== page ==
the base of the air chamber when the water pressure momentarily drops below atmospheric
pressure. It is important with such units to make an occasional check to see that the snifting
valve has not become clogged with dirt and is working properly.
Figure 2: The hydraulic ram pump system
Hydraulic ram pumps
This cycling of the hydram is timed by the characteristic of the waste valve. Normally it can be
weighted or pre-tensioned by an adjustable spring, and an adjustable screwed stop is generally
provided which will allow the maximum opening to be varied. The efficiency, which dictates
how much water will be delivered from a given drive flow, is critically influenced by the valve
This is because if the waste valve stays open too long, a smaller proportion of the throughput
water is pumped, so the efficiency is reduced, but if it closes too readily, then the pressure
will not build up for long enough in the hydram body, so again less water will be delivered.
There is often an adjustable bolt which limits the opening of the valve to a predetermined
amount which allows the device to be turned to optimise its performance. A skilled installer
should be able to adjust the waste valve on site to obtain optimum performance. Therefore, it
can be seen that the output of a hydram will be constant and is non-adjustable. A storage
tank is usually included at the top of the delivery pipe to allow water to be drawn in variable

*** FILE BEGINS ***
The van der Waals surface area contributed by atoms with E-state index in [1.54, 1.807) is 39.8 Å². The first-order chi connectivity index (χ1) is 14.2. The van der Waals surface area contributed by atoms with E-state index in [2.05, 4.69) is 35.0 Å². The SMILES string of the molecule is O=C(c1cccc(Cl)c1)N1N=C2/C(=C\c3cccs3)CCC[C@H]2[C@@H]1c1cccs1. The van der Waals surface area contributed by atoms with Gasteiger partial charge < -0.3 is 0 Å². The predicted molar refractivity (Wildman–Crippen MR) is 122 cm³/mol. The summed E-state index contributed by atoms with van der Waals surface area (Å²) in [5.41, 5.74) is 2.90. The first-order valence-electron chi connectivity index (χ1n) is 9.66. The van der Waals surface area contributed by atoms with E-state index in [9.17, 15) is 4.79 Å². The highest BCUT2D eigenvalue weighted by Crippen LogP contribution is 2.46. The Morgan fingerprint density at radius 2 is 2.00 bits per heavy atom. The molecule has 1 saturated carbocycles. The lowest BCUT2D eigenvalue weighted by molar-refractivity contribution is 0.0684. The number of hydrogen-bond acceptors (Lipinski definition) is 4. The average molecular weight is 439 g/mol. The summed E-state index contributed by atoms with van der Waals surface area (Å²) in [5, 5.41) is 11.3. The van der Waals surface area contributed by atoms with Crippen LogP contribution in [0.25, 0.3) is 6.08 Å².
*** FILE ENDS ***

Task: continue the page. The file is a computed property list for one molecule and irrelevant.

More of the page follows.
amounts as needed.
Figure 2 illustrates a typical hydram installation, pumping water to a small storage tank on a
plateau. It can be seen that the supply head is created in this case by creating a weir. In some
cases a small stream is diverted to provide the water supply. If the storage tank is for drinking
water, the volume of the tank can be half the volume of water delivered by the ram pump in
one day as the water is removed form the tank in the day time by people. Oversized tanks can
add unnecessary cost to the installation.
Where greater capacity is needed, it is common practice to install several hydrams in parallel.
This allows a choice of how many to operate at any one time so it can cater for variable supply
flows or variable demand. The size and length of the drive pipe must be in proportion to the
working head from which the ram operates. Also, the drive pipe carries severe internal shock
loads due to water hammer, and therefore normally should be constructed from good quality
steel water pipe. Normally the length of the drive pipe should be around three to seven times
the supply head. Ideally the drive pipe should have a length of at least 100 times its own
diameter. The drive pipe must generally be straight; any bends will not only cause losses of
efficiency, but will result in strong fluctuating sideways forces on the pipe which can cause it
to break loose.
The hydram body requires to be firmly bolted to a concrete foundation, as the beats of its
action apply a significant shock load. Some ram pumps should be located so that the waste
valve is located above flood water level, as the device will cease to function if the waste valve
becomes submerged. However, with the AID Foundation design of flap type waste valve the
vale should be submerged to ensure that during the recoil air will not enter through the waste
valve. Air already enters through the snifter. In this way the impact of the waste valve hitting
the waste valve stopper is also cushioned, so less wear and tear and less sound.
The delivery pipe can be made from any material capable of carrying the pressure of water
leading to the delivery tank. In all except very high head applications, plastic pipe can be
considered; with high heads, the lower end of the delivery line might be better as steel pipe.
The diameter of the delivery line needs to allow for avoiding excessive pipe friction in relation
to the flow rates envisaged and the distance the water is to be conveyed. It is recommended